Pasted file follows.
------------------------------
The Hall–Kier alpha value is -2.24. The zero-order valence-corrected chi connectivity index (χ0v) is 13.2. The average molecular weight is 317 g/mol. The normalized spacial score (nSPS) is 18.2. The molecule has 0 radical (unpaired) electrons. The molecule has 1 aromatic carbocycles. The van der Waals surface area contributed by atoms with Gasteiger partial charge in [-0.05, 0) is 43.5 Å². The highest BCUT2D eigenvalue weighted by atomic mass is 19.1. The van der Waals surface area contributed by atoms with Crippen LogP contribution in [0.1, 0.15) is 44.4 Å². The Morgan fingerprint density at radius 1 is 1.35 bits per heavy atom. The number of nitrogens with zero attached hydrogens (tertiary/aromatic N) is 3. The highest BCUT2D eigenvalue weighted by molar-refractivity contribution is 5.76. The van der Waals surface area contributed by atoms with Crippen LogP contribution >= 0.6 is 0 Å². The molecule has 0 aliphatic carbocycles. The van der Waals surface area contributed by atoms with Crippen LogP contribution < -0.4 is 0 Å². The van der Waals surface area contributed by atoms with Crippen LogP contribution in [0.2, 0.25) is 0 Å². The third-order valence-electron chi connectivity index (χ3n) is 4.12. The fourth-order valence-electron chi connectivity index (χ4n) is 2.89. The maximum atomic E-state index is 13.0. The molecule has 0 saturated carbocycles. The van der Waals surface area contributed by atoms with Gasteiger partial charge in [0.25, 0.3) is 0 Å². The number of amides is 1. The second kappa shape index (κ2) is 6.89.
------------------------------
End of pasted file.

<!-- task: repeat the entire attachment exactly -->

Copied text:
The Hall–Kier alpha value is -2.24. The zero-order valence-corrected chi connectivity index (χ0v) is 13.2. The average molecular weight is 317 g/mol. The normalized spacial score (nSPS) is 18.2. The molecule has 0 radical (unpaired) electrons. The molecule has 1 aromatic carbocycles. The van der Waals surface area contributed by atoms with Gasteiger partial charge in [-0.05, 0) is 43.5 Å². The highest BCUT2D eigenvalue weighted by atomic mass is 19.1. The van der Waals surface area contributed by atoms with Crippen LogP contribution in [0.1, 0.15) is 44.4 Å². The Morgan fingerprint density at radius 1 is 1.35 bits per heavy atom. The number of nitrogens with zero attached hydrogens (tertiary/aromatic N) is 3. The highest BCUT2D eigenvalue weighted by molar-refractivity contribution is 5.76. The van der Waals surface area contributed by atoms with Crippen LogP contribution >= 0.6 is 0 Å². The molecule has 0 aliphatic carbocycles. The van der Waals surface area contributed by atoms with Crippen LogP contribution < -0.4 is 0 Å². The van der Waals surface area contributed by atoms with Crippen LogP contribution in [0.2, 0.25) is 0 Å². The third-order valence-electron chi connectivity index (χ3n) is 4.12. The fourth-order valence-electron chi connectivity index (χ4n) is 2.89. The maximum atomic E-state index is 13.0. The molecule has 0 saturated carbocycles. The van der Waals surface area contributed by atoms with Gasteiger partial charge in [0.25, 0.3) is 0 Å². The number of amides is 1. The second kappa shape index (κ2) is 6.89.